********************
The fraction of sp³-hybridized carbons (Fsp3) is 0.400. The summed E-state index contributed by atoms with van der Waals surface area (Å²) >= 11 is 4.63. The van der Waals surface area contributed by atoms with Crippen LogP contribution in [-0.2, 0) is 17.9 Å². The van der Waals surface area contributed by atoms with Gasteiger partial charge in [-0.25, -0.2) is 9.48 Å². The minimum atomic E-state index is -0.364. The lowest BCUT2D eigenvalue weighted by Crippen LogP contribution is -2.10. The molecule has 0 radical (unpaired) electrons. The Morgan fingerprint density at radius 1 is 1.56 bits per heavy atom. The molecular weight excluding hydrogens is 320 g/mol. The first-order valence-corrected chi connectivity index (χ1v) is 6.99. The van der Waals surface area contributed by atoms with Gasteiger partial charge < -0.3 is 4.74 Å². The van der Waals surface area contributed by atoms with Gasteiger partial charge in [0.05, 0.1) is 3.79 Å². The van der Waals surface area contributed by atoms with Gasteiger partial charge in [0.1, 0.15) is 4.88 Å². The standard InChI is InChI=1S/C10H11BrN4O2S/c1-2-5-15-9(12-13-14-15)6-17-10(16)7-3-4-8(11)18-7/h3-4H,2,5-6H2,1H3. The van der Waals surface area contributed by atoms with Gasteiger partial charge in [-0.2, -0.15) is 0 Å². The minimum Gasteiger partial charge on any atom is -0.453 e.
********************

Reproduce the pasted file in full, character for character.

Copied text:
The fraction of sp³-hybridized carbons (Fsp3) is 0.400. The summed E-state index contributed by atoms with van der Waals surface area (Å²) >= 11 is 4.63. The van der Waals surface area contributed by atoms with Crippen LogP contribution in [-0.2, 0) is 17.9 Å². The van der Waals surface area contributed by atoms with Gasteiger partial charge in [-0.25, -0.2) is 9.48 Å². The minimum atomic E-state index is -0.364. The lowest BCUT2D eigenvalue weighted by Crippen LogP contribution is -2.10. The molecule has 0 radical (unpaired) electrons. The Morgan fingerprint density at radius 1 is 1.56 bits per heavy atom. The molecular weight excluding hydrogens is 320 g/mol. The first-order valence-corrected chi connectivity index (χ1v) is 6.99. The van der Waals surface area contributed by atoms with Gasteiger partial charge < -0.3 is 4.74 Å². The van der Waals surface area contributed by atoms with Gasteiger partial charge in [0.05, 0.1) is 3.79 Å². The van der Waals surface area contributed by atoms with Gasteiger partial charge in [0.1, 0.15) is 4.88 Å². The standard InChI is InChI=1S/C10H11BrN4O2S/c1-2-5-15-9(12-13-14-15)6-17-10(16)7-3-4-8(11)18-7/h3-4H,2,5-6H2,1H3. The van der Waals surface area contributed by atoms with Gasteiger partial charge in [-0.2, -0.15) is 0 Å². The minimum Gasteiger partial charge on any atom is -0.453 e.